Adio should tell Nigerians what Buhari meant by that statement. If it was not supportive of Boko Haram and at the same time playing the ethno-religious card, then half the world is not enough as a gift to me. Now, how can a former head of state even make such a statement? What was it meant to achieve? Any objective deductions from Buhari’s statements will inevitably come to the sane conclusion that many Nigerians have come to – a religious fundamentalist who wants to right the perceived “wrongs” done to the North.

Lest we forget, the same Buhari was once nominated by Boko Haram as their chief negotiator even though he reluctantly declined. But why did the murderous terror sect choose Buhari of all people, a former Head of State of Nigeria, as their negotiator from a motley crowd of qualified ethno-religious champions who believe that power belongs to the North or “northerners are born to rule”? I am unable to find an answer to this question except to think that perhaps, Boko Haram trusted him more to represent their interests.  Was this also “contrived”?
It is easy to rebuke those who call Buhari a religious fundamentalist or an extremist, but Buhari’s character portrait and utterances over the years speak for themselves. I was once a big fan of Buhari in the ‘80s, and for the life of me, I agonised over many sleepless nights when my “hero” started to unravel before my very eyes. His war against indiscipline endeared him to me. It was good for society and it remains an enduring legacy in the country until today.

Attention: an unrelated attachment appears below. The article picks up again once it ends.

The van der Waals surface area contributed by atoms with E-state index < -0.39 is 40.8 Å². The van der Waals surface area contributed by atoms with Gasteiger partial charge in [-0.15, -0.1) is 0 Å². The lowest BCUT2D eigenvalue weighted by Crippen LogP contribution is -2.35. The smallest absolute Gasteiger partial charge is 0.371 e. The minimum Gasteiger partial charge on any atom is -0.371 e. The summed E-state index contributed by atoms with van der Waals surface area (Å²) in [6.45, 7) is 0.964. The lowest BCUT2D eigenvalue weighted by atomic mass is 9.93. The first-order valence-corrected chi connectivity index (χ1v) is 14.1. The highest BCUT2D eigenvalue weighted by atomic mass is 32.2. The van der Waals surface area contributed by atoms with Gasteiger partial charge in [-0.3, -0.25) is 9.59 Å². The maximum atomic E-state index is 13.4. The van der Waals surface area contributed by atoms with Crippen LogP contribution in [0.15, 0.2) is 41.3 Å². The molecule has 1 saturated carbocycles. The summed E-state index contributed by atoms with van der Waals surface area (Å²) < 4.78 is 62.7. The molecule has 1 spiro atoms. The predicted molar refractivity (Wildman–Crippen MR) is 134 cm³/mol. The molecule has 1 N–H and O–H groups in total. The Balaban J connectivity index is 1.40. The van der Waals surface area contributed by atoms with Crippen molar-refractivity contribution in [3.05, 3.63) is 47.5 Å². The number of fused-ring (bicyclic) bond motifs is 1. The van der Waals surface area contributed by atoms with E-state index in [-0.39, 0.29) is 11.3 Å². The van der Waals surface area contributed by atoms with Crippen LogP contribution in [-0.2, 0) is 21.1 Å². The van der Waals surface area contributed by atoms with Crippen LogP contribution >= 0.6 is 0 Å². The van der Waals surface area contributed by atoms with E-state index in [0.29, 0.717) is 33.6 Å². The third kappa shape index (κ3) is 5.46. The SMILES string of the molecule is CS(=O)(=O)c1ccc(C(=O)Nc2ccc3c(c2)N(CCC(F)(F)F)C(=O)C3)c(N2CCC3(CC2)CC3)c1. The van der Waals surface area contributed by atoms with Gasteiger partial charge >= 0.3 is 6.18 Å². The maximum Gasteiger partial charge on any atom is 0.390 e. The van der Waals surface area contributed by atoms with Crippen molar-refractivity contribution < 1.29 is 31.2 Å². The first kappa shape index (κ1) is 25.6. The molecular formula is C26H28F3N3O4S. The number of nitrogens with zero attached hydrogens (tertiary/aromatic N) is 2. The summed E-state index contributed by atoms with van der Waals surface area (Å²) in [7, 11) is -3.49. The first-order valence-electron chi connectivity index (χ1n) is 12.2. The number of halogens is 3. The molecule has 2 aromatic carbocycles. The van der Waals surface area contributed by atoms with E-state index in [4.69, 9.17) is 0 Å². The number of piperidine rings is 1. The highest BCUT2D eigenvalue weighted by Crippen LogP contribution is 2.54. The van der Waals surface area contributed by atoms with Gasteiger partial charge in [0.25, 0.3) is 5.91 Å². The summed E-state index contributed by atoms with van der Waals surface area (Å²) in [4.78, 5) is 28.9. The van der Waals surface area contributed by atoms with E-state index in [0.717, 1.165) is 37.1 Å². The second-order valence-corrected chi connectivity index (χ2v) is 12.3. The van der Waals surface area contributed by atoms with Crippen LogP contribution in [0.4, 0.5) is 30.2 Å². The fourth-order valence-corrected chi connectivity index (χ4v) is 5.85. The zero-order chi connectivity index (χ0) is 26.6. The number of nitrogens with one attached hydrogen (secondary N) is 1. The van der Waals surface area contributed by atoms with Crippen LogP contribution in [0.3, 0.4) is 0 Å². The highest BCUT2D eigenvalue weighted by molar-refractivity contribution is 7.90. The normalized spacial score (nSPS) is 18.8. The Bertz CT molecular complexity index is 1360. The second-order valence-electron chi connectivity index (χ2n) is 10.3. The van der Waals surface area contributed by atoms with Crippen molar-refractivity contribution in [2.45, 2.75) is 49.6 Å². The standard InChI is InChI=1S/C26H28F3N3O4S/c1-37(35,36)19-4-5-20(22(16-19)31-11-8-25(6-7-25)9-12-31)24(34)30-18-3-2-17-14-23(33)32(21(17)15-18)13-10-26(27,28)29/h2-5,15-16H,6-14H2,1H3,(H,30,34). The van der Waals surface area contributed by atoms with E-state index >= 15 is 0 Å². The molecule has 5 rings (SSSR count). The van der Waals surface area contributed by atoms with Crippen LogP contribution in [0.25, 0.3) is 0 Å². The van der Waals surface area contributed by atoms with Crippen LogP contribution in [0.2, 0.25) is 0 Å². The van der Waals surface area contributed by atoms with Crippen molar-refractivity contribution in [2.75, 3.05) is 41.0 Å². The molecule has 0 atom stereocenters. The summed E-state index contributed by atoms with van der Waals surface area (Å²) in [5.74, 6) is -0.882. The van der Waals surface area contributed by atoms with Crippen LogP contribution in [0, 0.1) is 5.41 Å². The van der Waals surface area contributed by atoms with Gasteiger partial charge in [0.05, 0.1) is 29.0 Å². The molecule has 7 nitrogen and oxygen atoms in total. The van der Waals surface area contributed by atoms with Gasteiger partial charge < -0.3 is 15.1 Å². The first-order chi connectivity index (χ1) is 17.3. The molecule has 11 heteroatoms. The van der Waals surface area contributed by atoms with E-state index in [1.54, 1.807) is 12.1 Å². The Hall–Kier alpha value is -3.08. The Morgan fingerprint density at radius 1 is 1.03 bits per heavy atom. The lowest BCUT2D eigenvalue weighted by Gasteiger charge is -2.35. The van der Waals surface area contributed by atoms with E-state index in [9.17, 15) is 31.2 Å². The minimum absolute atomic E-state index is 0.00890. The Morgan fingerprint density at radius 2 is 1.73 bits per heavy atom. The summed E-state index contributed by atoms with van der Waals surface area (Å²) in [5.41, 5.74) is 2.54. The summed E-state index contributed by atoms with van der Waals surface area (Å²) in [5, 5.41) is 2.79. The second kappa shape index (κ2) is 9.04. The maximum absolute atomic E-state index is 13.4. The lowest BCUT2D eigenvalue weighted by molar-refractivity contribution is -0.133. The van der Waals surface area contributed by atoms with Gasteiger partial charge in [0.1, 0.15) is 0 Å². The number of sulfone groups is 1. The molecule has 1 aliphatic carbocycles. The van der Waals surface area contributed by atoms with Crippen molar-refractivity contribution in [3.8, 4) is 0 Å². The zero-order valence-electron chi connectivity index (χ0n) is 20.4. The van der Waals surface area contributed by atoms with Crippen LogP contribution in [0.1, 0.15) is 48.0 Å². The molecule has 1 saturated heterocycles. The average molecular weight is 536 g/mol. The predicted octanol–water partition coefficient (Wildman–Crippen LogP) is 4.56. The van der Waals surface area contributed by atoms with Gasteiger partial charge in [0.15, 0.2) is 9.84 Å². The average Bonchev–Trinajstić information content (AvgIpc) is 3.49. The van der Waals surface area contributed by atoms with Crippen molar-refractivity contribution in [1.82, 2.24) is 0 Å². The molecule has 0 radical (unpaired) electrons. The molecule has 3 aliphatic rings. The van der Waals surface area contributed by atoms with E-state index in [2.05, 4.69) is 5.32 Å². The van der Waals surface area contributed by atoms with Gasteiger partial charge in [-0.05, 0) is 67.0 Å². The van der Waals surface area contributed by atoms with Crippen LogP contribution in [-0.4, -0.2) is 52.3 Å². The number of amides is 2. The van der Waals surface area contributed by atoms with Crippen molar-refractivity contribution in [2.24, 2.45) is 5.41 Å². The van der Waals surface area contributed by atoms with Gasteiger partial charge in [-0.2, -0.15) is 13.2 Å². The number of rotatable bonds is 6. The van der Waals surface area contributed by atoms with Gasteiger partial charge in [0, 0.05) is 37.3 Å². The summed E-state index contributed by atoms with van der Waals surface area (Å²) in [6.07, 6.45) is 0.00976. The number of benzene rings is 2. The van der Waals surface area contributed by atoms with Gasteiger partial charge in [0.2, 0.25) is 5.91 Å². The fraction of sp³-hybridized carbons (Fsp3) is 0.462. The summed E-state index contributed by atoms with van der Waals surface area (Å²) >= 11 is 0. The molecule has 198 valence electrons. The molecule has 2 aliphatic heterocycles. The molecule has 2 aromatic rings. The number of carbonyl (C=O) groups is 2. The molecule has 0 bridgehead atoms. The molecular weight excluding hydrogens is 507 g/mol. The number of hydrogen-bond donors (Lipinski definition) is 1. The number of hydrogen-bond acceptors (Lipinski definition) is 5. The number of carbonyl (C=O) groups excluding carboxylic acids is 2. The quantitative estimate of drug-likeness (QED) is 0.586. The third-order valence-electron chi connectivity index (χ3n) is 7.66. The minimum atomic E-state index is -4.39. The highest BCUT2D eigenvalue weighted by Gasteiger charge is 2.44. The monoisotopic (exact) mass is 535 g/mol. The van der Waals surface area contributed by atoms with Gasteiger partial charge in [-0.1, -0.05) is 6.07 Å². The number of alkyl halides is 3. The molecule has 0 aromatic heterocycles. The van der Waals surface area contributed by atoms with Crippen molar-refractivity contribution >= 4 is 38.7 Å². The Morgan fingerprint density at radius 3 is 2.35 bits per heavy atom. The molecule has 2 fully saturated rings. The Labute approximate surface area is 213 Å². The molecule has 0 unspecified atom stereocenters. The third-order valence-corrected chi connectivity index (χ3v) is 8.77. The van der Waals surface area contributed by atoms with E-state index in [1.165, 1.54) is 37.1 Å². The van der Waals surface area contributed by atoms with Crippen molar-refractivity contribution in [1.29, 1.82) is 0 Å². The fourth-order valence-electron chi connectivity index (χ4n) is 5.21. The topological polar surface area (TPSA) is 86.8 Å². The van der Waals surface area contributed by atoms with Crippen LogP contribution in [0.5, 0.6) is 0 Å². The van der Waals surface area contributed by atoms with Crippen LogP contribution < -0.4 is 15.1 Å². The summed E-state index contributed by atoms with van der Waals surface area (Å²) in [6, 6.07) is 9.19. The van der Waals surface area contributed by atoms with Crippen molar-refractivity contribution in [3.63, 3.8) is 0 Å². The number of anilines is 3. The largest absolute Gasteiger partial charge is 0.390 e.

While this write-up is not an assessment of the failings of Buhari’s regime from 1984, I am of the belief that a man who executed three young Nigerians with a law retroactively implemented and has remained unrepentant, unremorseful and still believes in the rightness of that action, his sense of morality and righteousness must be deeply flawed. And for those who think Buhari’s views have matured over time, I say, I wish. We seem to have forgotten so soon how some innocent NYSC members serving in parts of the North were killed just because Buhari lost the 2011 presidential election. And I dare say the language of his campaign was largely responsible for those killings.

I am also not impressed with the narrative out there that Buhari believes in fighting corruption with total commitment. Even though he may not be personally corrupt and I dare say, he is not, he allows certain things under the table and in some cases, negligently aids and abets corrupt acts. Remember the 53 suit cases? What about his stewardship at PTF? It is not as flattering as some would want us to believe. And before I forget, in 2008, at the 10th anniversary of the death of Abacha, Buhari declared to the consternation of Nigerians that Abacha was neither corrupt nor a thief. “He did not steal Nigeria’s money,” he declared sternly with military fiat. This is despite the fact that several countries had returned hundreds of millions of dollars to Nigeria as part of Abacha’s recovered loot. I don’t know if this position was also “contrived” by the Buhari hate club. If not, I don’t know how much good this does to the general’s image as an anti-corruption leader that is being daily burnished in the media. Anyone who denies this fact of history that Abacha did not loot the treasury cannot be an honest person and for Buhari to do that buttresses powerfully the charge against him. It is an eloquent testimony that tells a lot about what his promoters would not want to talk about.